This was not going to work for our team, as we had countless existing customers who had built heavily on top of these WCF services and used our SDKs to call them directly. Telling our paying customers they were going to have to rewrite all of their client code using something new like gRPC was not an acceptable answer.
Spoiler alert: we were, in the end, able to solve all of these problems and successfully migrate to .NET 6. It was not always easy, however.
Incompatible NuGet dependencies
Handling the problem of missing or incompatible NuGet packages took time, but ultimately we were able to solve all such issues.
In a number of cases we had to get creative and essentially “repackage” an existing NuGet package that was no longer supported, changing it to claim it supported .NET Standard even when the actual assembly was some old .NET 4.6 binary. We would publish these modified packages to our own internal package feed to unblock our migration.
In a few cases we ended up decompiling old, no-longer-maintained packages for which no source code existed, and updated them to be .NET Standard compatible (for instance, removing use of features that only exist on Windows.) We would patch up the decompiled code and then, again, make a new version of the package.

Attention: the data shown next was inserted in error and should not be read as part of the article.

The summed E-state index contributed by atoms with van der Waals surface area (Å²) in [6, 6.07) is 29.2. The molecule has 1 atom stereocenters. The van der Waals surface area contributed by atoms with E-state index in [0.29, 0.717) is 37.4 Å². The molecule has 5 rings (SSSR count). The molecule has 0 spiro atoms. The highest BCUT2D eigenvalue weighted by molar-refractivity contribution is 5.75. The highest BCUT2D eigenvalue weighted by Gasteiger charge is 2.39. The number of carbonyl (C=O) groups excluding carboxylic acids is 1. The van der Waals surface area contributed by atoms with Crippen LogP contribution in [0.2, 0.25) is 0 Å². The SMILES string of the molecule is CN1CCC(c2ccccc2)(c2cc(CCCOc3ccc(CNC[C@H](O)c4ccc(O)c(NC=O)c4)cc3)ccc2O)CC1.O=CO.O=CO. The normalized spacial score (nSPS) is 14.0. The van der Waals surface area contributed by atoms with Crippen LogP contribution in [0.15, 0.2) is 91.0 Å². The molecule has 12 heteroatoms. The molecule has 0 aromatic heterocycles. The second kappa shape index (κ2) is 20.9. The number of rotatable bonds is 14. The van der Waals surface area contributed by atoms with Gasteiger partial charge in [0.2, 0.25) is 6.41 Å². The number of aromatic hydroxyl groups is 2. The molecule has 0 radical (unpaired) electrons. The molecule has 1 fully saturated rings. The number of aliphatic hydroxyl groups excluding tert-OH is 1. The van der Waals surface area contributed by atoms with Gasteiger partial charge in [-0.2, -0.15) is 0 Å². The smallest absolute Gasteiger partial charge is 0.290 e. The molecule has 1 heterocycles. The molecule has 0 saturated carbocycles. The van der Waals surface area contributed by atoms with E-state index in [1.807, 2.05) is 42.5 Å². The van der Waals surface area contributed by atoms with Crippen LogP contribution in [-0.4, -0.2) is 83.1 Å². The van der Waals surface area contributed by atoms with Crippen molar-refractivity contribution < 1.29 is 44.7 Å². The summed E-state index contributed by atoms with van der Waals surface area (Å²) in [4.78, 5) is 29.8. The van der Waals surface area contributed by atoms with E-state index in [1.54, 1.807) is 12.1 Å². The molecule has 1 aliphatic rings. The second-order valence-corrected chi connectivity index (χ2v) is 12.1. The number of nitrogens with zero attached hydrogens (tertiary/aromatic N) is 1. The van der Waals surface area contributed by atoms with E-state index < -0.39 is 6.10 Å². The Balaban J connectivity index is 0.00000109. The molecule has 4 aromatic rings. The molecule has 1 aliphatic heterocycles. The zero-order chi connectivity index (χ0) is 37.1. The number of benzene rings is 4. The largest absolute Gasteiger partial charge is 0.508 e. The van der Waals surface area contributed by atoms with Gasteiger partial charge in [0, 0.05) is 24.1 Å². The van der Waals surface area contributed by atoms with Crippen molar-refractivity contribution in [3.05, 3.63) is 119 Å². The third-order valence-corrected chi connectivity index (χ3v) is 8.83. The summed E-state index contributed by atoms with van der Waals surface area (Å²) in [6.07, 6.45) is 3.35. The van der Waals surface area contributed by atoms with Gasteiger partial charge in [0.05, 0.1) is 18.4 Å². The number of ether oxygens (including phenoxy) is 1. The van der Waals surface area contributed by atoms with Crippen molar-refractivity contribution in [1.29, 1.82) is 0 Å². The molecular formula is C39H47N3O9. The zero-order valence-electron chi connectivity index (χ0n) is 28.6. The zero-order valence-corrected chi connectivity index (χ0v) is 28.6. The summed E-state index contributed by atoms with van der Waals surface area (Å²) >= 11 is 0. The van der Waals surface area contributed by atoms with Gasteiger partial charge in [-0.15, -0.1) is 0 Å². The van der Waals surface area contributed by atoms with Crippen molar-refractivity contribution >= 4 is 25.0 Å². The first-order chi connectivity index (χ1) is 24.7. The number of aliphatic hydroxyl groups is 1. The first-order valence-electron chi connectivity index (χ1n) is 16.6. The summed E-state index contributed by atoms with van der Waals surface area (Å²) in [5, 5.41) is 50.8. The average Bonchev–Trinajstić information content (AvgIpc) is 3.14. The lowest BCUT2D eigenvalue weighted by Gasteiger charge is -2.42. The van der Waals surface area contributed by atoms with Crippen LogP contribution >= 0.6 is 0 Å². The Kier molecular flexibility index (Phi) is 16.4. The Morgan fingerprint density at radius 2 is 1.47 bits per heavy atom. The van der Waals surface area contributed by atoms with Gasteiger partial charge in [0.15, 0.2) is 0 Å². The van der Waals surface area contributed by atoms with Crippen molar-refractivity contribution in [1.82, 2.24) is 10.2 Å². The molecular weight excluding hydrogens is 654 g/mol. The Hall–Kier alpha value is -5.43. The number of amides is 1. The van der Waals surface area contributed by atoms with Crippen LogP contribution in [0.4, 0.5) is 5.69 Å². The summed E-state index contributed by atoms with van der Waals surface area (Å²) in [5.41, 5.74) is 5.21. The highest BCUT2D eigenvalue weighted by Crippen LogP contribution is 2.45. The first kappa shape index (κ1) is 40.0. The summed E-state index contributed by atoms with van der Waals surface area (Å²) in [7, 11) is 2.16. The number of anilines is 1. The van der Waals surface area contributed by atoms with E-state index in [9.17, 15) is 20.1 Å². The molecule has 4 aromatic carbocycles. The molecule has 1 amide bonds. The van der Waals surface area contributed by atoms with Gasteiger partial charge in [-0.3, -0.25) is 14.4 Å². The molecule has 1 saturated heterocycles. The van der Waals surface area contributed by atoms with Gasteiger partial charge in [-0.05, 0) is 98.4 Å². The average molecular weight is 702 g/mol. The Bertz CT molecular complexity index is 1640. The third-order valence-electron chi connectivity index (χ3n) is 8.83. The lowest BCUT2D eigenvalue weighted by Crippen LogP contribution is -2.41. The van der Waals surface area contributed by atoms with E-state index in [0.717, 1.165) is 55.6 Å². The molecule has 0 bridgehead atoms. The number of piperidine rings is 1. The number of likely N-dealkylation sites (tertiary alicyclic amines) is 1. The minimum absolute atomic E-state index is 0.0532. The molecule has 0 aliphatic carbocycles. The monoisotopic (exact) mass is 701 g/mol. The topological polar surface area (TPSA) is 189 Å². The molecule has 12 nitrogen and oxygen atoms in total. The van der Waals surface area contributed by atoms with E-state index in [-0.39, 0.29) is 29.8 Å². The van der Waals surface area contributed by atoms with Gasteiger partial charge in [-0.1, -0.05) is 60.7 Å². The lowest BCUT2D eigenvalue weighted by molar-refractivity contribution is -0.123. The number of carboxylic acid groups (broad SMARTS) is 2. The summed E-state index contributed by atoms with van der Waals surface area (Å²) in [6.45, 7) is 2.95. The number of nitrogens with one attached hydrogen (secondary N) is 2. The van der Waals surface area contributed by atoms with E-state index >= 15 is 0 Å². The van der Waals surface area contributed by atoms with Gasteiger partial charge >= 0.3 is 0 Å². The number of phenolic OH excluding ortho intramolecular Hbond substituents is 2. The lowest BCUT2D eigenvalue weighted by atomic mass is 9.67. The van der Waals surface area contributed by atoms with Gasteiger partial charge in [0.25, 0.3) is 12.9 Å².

Binding redirect issues
Moving from the packages.config mechanism used in .NET Framework to the new PackageReference mechanism used in the newer SDK tooling favored by .NET was a major factor in finally getting the diamond dependency / binding redirect problem under control.
We decided to convert everything in our tree to the new SDK style format that supported PackageReference. When you have 600+ C# projects, this is a non-trivial undertaking.
Luckily, there are tools to help with this. I have a personal blog post showing how we did it.
Subsequently, the .NET team released the try-convert tool to accomplish much the same thing.
Once the large effort of converting all projects to the new SDK format was accomplished, another technique that helped untangle the gnarled web of package dependencies was to move to centralized package versioning.
This forced all projects to use the same version of any referenced NuGet packages, with the version being specified in a single central location instead of at the granularity of each individual project. This greatly simplified moving to newer versions of NuGet packages that would allow moving to .NET. The centralized package version can be overridden if necessary, so there is no significant downside to setting this up.